draft-ietf-dnsop-serve-stale-09.txt   draft-ietf-dnsop-serve-stale-10.txt 
DNSOP Working Group D. Lawrence DNSOP Working Group D. Lawrence
Internet-Draft Oracle Internet-Draft Oracle
Updates: 1034, 1035, 2181 (if approved) W. Kumari Updates: 1034, 1035, 2181 (if approved) W. Kumari
Intended status: Standards Track P. Sood Intended status: Standards Track P. Sood
Expires: April 26, 2020 Google Expires: June 11, 2020 Google
October 24, 2019 December 09, 2019
Serving Stale Data to Improve DNS Resiliency Serving Stale Data to Improve DNS Resiliency
draft-ietf-dnsop-serve-stale-09 draft-ietf-dnsop-serve-stale-10
Abstract Abstract
This draft defines a method (serve-stale) for recursive resolvers to This draft defines a method (serve-stale) for recursive resolvers to
use stale DNS data to avoid outages when authoritative nameservers use stale DNS data to avoid outages when authoritative nameservers
cannot be reached to refresh expired data. One of the motivations cannot be reached to refresh expired data. One of the motivations
for serve-stale is to make the DNS more resilient to DoS attacks, and for serve-stale is to make the DNS more resilient to DoS attacks, and
thereby make them less attractive as an attack vector. This document thereby make them less attractive as an attack vector. This document
updates the definitions of TTL from RFC 1034 and RFC 1035 so that updates the definitions of TTL from RFC 1034 and RFC 1035 so that
data can be kept in the cache beyond the TTL expiry, updates RFC 2181 data can be kept in the cache beyond the TTL expiry, updates RFC 2181
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Internet-Drafts are working documents of the Internet Engineering Internet-Drafts are working documents of the Internet Engineering
Task Force (IETF). Note that other groups may also distribute Task Force (IETF). Note that other groups may also distribute
working documents as Internet-Drafts. The list of current Internet- working documents as Internet-Drafts. The list of current Internet-
Drafts is at https://datatracker.ietf.org/drafts/current/. Drafts is at https://datatracker.ietf.org/drafts/current/.
Internet-Drafts are draft documents valid for a maximum of six months Internet-Drafts are draft documents valid for a maximum of six months
and may be updated, replaced, or obsoleted by other documents at any and may be updated, replaced, or obsoleted by other documents at any
time. It is inappropriate to use Internet-Drafts as reference time. It is inappropriate to use Internet-Drafts as reference
material or to cite them other than as "work in progress." material or to cite them other than as "work in progress."
This Internet-Draft will expire on April 26, 2020. This Internet-Draft will expire on June 11, 2020.
Copyright Notice Copyright Notice
Copyright (c) 2019 IETF Trust and the persons identified as the Copyright (c) 2019 IETF Trust and the persons identified as the
document authors. All rights reserved. document authors. All rights reserved.
This document is subject to BCP 78 and the IETF Trust's Legal This document is subject to BCP 78 and the IETF Trust's Legal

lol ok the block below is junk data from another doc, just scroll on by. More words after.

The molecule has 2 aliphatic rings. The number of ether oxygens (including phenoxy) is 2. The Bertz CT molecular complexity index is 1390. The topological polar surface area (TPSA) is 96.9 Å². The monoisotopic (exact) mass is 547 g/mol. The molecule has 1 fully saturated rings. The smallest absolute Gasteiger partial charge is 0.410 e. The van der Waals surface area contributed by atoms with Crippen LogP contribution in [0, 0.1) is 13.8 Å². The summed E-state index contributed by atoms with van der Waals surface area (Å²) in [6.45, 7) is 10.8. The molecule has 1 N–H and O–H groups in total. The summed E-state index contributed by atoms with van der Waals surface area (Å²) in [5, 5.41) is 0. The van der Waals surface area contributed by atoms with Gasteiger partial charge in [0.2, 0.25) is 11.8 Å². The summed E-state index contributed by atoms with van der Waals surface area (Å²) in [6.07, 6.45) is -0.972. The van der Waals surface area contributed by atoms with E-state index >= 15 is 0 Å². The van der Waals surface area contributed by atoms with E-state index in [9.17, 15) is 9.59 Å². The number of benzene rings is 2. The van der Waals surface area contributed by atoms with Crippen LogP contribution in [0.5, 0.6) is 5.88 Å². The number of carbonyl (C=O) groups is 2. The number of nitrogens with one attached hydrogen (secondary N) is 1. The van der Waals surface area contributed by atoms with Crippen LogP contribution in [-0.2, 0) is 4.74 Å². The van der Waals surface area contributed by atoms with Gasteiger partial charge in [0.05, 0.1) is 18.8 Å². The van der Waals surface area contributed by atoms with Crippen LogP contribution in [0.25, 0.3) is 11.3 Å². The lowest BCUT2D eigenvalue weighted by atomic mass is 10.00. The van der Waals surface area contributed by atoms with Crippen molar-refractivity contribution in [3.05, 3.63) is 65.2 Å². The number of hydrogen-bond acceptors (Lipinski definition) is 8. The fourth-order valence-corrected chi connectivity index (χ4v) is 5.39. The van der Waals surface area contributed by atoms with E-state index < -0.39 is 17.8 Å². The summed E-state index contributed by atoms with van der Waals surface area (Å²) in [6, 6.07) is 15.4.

Provisions Relating to IETF Documents Provisions Relating to IETF Documents
(https://trustee.ietf.org/license-info) in effect on the date of (https://trustee.ietf.org/license-info) in effect on the date of
publication of this document. Please review these documents publication of this document. Please review these documents
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suggests a cap of 7 days. suggests a cap of 7 days.
2. Terminology 2. Terminology
The key words "MUST", "MUST NOT", "REQUIRED", "SHALL", "SHALL NOT", The key words "MUST", "MUST NOT", "REQUIRED", "SHALL", "SHALL NOT",
"SHOULD", "SHOULD NOT", "RECOMMENDED", "NOT RECOMMENDED", "MAY", and "SHOULD", "SHOULD NOT", "RECOMMENDED", "NOT RECOMMENDED", "MAY", and
"OPTIONAL" in this document are to be interpreted as described in BCP "OPTIONAL" in this document are to be interpreted as described in BCP
14 [RFC2119] [RFC8174] when, and only when, they appear in all 14 [RFC2119] [RFC8174] when, and only when, they appear in all
capitals, as shown here. capitals, as shown here.
For a comprehensive treatment of DNS terms, please see [RFC8499]. For a glossary of DNS terms, please see [RFC8499].
3. Background 3. Background
There are a number of reasons why an authoritative server may become There are a number of reasons why an authoritative server may become
unreachable, including Denial of Service (DoS) attacks, network unreachable, including Denial of Service (DoS) attacks, network
issues, and so on. If a recursive server is unable to contact the issues, and so on. If a recursive server is unable to contact the
authoritative servers for a query but still has relevant data that authoritative servers for a query but still has relevant data that
has aged past its TTL, that information can still be useful for has aged past its TTL, that information can still be useful for
generating an answer under the metaphorical assumption that "stale generating an answer under the metaphorical assumption that "stale
bread is better than no bread." bread is better than no bread."
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[RFC2119] which softened the interpretation of "may" and "should". [RFC2119] which softened the interpretation of "may" and "should".
[RFC2181] aimed to provide "the precise definition of the Time to [RFC2181] aimed to provide "the precise definition of the Time to
Live", but in Section 8 was mostly concerned with the numeric range Live", but in Section 8 was mostly concerned with the numeric range
of values rather than data expiration behavior. It does, however, of values rather than data expiration behavior. It does, however,
close that section by noting, "The TTL specifies a maximum time to close that section by noting, "The TTL specifies a maximum time to